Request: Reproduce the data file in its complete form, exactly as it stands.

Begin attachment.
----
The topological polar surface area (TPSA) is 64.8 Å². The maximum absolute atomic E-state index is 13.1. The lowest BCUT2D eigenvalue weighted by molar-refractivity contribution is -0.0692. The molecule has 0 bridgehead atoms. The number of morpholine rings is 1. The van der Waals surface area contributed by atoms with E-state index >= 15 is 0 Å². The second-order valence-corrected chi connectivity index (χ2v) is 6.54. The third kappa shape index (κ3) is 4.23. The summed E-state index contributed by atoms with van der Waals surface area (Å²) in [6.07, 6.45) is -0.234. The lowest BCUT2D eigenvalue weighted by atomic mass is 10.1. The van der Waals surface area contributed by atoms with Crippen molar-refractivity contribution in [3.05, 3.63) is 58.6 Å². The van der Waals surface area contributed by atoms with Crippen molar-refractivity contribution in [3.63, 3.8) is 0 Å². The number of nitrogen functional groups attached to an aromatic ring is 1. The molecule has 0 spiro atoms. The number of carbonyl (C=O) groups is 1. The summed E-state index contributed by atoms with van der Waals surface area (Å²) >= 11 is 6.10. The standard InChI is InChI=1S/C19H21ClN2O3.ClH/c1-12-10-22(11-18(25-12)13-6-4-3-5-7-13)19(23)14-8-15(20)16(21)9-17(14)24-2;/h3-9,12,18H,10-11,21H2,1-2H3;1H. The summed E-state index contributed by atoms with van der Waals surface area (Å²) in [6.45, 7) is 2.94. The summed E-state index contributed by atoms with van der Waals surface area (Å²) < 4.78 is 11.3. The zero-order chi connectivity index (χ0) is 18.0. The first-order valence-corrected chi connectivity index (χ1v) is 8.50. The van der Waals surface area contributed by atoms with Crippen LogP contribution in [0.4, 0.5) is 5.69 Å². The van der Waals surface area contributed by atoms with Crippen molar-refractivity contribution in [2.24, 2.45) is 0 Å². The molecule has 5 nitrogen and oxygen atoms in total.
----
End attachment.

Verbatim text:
The topological polar surface area (TPSA) is 64.8 Å². The maximum absolute atomic E-state index is 13.1. The lowest BCUT2D eigenvalue weighted by molar-refractivity contribution is -0.0692. The molecule has 0 bridgehead atoms. The number of morpholine rings is 1. The van der Waals surface area contributed by atoms with E-state index >= 15 is 0 Å². The second-order valence-corrected chi connectivity index (χ2v) is 6.54. The third kappa shape index (κ3) is 4.23. The summed E-state index contributed by atoms with van der Waals surface area (Å²) in [6.07, 6.45) is -0.234. The lowest BCUT2D eigenvalue weighted by atomic mass is 10.1. The van der Waals surface area contributed by atoms with Crippen molar-refractivity contribution in [3.05, 3.63) is 58.6 Å². The van der Waals surface area contributed by atoms with Crippen molar-refractivity contribution in [3.63, 3.8) is 0 Å². The number of nitrogen functional groups attached to an aromatic ring is 1. The molecule has 0 spiro atoms. The number of carbonyl (C=O) groups is 1. The summed E-state index contributed by atoms with van der Waals surface area (Å²) >= 11 is 6.10. The standard InChI is InChI=1S/C19H21ClN2O3.ClH/c1-12-10-22(11-18(25-12)13-6-4-3-5-7-13)19(23)14-8-15(20)16(21)9-17(14)24-2;/h3-9,12,18H,10-11,21H2,1-2H3;1H. The summed E-state index contributed by atoms with van der Waals surface area (Å²) in [6.45, 7) is 2.94. The summed E-state index contributed by atoms with van der Waals surface area (Å²) < 4.78 is 11.3. The zero-order chi connectivity index (χ0) is 18.0. The first-order valence-corrected chi connectivity index (χ1v) is 8.50. The van der Waals surface area contributed by atoms with Crippen LogP contribution in [0.4, 0.5) is 5.69 Å². The van der Waals surface area contributed by atoms with Crippen molar-refractivity contribution in [2.24, 2.45) is 0 Å². The molecule has 5 nitrogen and oxygen atoms in total.